Iniesta was an ever-present member of the 2008 Euro champions, and his importance grew as the team headed for the 2010 World Cup. To have a team based on skill -- in other words a team that, unlike so many modern teams, is faithful to the origins and traditions of the sport -- means having supremely skillful midfielders.
It also means having midfielders who know how to take a battering. That ought never to be the case. Players who want to play soccer as it was originally conceived, who want to display its many intricate skills, should not have to prepare themselves to withstand assault and battery. But that is the modern reality.
Iniesta is a small man – 5-foot-7. But he stands mighty tall on the field, takes his inevitable knocks and simply keeps on doing the right thing -- playing skillful soccer. By doing that, he has struck a huge blow for the sport, the real sport, of soccer.
One hundred and forty seven years ago, in England, there was a famous meeting of “football” aficionados which quickly split into two opposing camps. Those who favored the physical game broke away and played rugby. That ought to have been the end of the matter -- but that split has never quite vanished -- the physical knock-‘em-down, gotta-see-blood proponents still haunt the sport of soccer.
Sometimes, it almost looks as though another meeting should be called. Those who are still pressing for a physical game can split off once again and go away and do whatever they like. Who cares, just as long as they leave the skill proponents to carry on the unique traditions of the game.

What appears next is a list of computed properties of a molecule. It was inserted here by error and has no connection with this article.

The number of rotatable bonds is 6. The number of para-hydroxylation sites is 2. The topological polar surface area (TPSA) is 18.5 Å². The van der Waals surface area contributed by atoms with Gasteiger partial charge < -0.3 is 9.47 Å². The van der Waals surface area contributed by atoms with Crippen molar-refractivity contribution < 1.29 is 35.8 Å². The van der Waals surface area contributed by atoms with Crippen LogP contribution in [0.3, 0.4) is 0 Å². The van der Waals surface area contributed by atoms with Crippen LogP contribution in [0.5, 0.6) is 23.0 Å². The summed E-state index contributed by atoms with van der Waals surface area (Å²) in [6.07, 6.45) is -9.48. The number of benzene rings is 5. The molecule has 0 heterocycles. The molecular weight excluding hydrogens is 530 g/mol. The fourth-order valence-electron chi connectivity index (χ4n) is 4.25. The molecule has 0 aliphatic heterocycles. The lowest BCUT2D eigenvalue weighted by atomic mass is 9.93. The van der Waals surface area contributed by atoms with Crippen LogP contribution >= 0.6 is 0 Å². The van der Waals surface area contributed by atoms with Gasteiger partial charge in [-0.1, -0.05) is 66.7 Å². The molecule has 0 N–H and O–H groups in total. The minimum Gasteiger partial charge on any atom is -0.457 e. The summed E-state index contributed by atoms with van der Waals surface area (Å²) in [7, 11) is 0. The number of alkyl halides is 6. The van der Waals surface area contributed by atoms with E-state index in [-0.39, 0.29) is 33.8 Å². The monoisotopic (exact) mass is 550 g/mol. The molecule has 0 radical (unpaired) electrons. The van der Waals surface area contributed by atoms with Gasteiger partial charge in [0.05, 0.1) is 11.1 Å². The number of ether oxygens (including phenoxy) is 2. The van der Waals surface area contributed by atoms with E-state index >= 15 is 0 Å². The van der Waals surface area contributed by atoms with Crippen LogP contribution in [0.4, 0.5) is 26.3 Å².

Iniesta has shown, and has helped his team show, that skill can triumph, that the small man can be decisive, that attractive soccer can be winning soccer. And it would be unfair not include his teammate, both on the national team and at Barcelona, Xavi, in the same category.
In that sense, I pity the Dutchman Wesley Sneijder, another skilled small man -- but one who found himself yesterday entangled in a team that decided to play rough-house soccer. Not Sneijder’s game, and it left him a forlorn marginal figure among the Dutch he-men.
So soccer gets yet another reminder that it needs shaking up. Spain, wanting to play the purest soccer, found it difficult to do so. Not because opponents were better, in a soccer sense, but because they were so utterly defensive, or because, in the case of the Netherlands, they resorted to physical intimidation and provocation.
Is that how we want the sport to continue? When a team that wants to play attacking, flowing, attractive soccer -- the real game -- must prove itself in boring chess-matches or ugly battles before it wins anything? I do not suggest that a skilled team should not have to struggle, but those struggles should be built around the unique qualities of the sport of soccer, not based on shamelessly negative tactics or willfully rustic tackling.
How much longer will it be before FIFA realizes it is not doing nearly enough to save its sport from scared coaches and dangerous thugs? If that line of reasoning does not appeal to Sepp Blatter and his cohorts, then how about this: How much longer do we have to wait before we get a final worthy of the glories of this sport?